Turning Creativity into Custom Design

How to paint a DIY hexagon wall mural

I’ve been painting my living room slowly for the last year and a half. The first thing I did was paint two of the walls white, then I painted my big chalkboard wall, but I still had one wall left. It was the boring beige that was there when we moved in. I knew I wanted some kind of pattern or statement, but nothing too crazy because I already had a huge black wall. I decided to experiment with some scattered, multicolored hexagons, and I love how it turned out! It’s clean and neat, and a statement but not visually overwhelming. I picked muted pastel paint colors so it wouldn’t be too bold. I’d already painted the door bright yellow, so I wasn’t sure if the muted colors would clash, but I love how the door stands out and is still in the same color family as the yellow hexagons.


  • Painters tape
  • Paint brush
  • Scissors
  • Pencil
  • Cardboard
  • Paint

I used Behr Premium Plus Ultra in:

  • Glacier Bay 500A-1
  • Citrus Hill 200B-4
  • Bee Pollen 390B-5
  • Chocolate Froth 720C-2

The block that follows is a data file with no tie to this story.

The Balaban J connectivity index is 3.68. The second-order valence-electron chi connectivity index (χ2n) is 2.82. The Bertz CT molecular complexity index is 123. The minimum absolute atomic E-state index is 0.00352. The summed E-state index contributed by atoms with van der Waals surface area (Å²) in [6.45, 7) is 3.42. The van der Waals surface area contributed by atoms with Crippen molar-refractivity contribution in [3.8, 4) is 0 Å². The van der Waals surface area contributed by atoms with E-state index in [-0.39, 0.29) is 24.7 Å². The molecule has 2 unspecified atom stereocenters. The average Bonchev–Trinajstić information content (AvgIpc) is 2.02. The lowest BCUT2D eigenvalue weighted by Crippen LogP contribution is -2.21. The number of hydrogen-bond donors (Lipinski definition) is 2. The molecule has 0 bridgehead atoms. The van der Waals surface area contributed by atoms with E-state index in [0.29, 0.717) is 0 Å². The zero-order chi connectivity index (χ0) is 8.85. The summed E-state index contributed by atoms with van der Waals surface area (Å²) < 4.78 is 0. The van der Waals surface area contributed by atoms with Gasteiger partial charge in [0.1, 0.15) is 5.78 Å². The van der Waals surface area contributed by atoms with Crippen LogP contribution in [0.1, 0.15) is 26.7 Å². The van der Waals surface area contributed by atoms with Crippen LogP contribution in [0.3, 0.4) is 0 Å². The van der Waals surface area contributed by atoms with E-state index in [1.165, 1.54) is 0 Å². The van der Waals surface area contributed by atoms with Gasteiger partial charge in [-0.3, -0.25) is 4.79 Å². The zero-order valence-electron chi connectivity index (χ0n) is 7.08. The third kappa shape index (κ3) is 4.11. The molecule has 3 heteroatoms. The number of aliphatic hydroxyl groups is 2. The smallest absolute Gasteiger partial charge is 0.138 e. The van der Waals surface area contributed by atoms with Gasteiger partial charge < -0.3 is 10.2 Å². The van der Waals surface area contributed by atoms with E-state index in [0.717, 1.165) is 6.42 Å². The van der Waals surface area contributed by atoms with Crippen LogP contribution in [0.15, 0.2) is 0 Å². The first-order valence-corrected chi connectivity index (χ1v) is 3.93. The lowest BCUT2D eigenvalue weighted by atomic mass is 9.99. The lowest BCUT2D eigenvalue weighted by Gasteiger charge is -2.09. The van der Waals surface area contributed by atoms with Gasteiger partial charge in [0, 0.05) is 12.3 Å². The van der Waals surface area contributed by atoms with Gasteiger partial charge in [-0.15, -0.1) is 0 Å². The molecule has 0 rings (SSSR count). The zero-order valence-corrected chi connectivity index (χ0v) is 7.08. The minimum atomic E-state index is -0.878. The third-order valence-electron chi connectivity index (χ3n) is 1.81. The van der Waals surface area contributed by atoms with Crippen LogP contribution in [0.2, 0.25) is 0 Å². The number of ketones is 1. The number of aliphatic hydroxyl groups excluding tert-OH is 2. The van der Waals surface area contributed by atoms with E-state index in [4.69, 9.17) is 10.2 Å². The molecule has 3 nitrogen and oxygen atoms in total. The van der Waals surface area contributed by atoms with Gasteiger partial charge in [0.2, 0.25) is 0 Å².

• Simple Silhouette 790B-5

Decide on your pattern. I used Photoshop to mock up how I wanted my design to look on the wall, and which colors would go in each hexagon. This also helped determine how big I wanted to make my hexagon template.

Create your hexagon template. It is pretty easy to make a hexagon, but you’ll want to make sure it’s pretty close to perfect, so your pattern doesn’t look wonky. I looked online for a tutorial and made my hexagon with a makeshift compass. Mine ended up being 13 inches from tip to opposite tip (diameter of the original circle drawn). Cut the template out of cardboard or other sturdy material, to use to trace around.

Using pencil, draw the hexagon outlines. Make sure your hexagons are level. I leveled the first one and then outlined about four or five, and checked the level again to make sure I wasn’t getting off level. In each hexagon I lightly wrote the name of the color that would be painted inside.

Using your painters tape, outline the hexagons that aren’t directly next to each other. Since these hexagons are directly butting up against each other, you’ll have to wait for the paint to dry so you can mask off the one next to it. I masked as many hexagons as possible, and painted the color that was written inside. Each hexagon got two coats of paint.

As soon as I painted the second coat on a hexagon, I removed the tape and let it dry for about two hours between coats, as recommended by the instructions on the paint cans. Because I had to wait for each hexagon to dry before taping the one next to it, this project took three days. I’m so happy with the way it turned out.

is a South Sound contributor and a blogger, writer, photographer, designer, and author at Delightfully Tacky.
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